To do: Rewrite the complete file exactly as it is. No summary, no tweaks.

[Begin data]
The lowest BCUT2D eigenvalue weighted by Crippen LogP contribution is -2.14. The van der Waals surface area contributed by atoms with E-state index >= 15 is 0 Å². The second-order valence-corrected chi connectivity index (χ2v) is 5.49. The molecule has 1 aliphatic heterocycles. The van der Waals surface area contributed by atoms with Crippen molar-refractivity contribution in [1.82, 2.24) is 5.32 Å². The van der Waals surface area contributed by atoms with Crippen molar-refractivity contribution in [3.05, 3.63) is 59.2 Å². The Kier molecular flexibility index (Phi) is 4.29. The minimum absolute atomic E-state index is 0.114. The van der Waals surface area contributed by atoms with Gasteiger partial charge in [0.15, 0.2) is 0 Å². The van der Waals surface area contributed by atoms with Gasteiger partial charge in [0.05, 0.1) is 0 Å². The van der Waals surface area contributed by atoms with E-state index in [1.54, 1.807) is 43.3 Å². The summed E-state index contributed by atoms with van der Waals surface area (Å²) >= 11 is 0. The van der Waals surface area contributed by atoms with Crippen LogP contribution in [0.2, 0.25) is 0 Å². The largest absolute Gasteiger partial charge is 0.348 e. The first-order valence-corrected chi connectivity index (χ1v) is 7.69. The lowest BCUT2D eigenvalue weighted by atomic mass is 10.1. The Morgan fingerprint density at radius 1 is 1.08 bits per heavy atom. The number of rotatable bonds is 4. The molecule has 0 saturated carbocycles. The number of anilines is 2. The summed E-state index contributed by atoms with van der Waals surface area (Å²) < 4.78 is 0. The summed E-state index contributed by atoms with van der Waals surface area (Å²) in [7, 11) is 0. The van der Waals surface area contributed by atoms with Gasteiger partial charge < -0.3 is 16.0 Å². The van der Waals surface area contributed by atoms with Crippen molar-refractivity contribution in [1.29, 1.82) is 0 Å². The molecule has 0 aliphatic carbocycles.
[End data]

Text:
The lowest BCUT2D eigenvalue weighted by Crippen LogP contribution is -2.14. The van der Waals surface area contributed by atoms with E-state index >= 15 is 0 Å². The second-order valence-corrected chi connectivity index (χ2v) is 5.49. The molecule has 1 aliphatic heterocycles. The van der Waals surface area contributed by atoms with Crippen molar-refractivity contribution in [1.82, 2.24) is 5.32 Å². The van der Waals surface area contributed by atoms with Crippen molar-refractivity contribution in [3.05, 3.63) is 59.2 Å². The Kier molecular flexibility index (Phi) is 4.29. The minimum absolute atomic E-state index is 0.114. The van der Waals surface area contributed by atoms with Gasteiger partial charge in [0.15, 0.2) is 0 Å². The van der Waals surface area contributed by atoms with Gasteiger partial charge in [0.05, 0.1) is 0 Å². The van der Waals surface area contributed by atoms with E-state index in [1.54, 1.807) is 43.3 Å². The summed E-state index contributed by atoms with van der Waals surface area (Å²) >= 11 is 0. The van der Waals surface area contributed by atoms with Crippen LogP contribution in [0.2, 0.25) is 0 Å². The largest absolute Gasteiger partial charge is 0.348 e. The first-order valence-corrected chi connectivity index (χ1v) is 7.69. The lowest BCUT2D eigenvalue weighted by atomic mass is 10.1. The Morgan fingerprint density at radius 1 is 1.08 bits per heavy atom. The number of rotatable bonds is 4. The molecule has 0 saturated carbocycles. The number of anilines is 2. The summed E-state index contributed by atoms with van der Waals surface area (Å²) < 4.78 is 0. The summed E-state index contributed by atoms with van der Waals surface area (Å²) in [7, 11) is 0. The van der Waals surface area contributed by atoms with Gasteiger partial charge < -0.3 is 16.0 Å². The van der Waals surface area contributed by atoms with Crippen molar-refractivity contribution in [1.29, 1.82) is 0 Å². The molecule has 0 aliphatic carbocycles.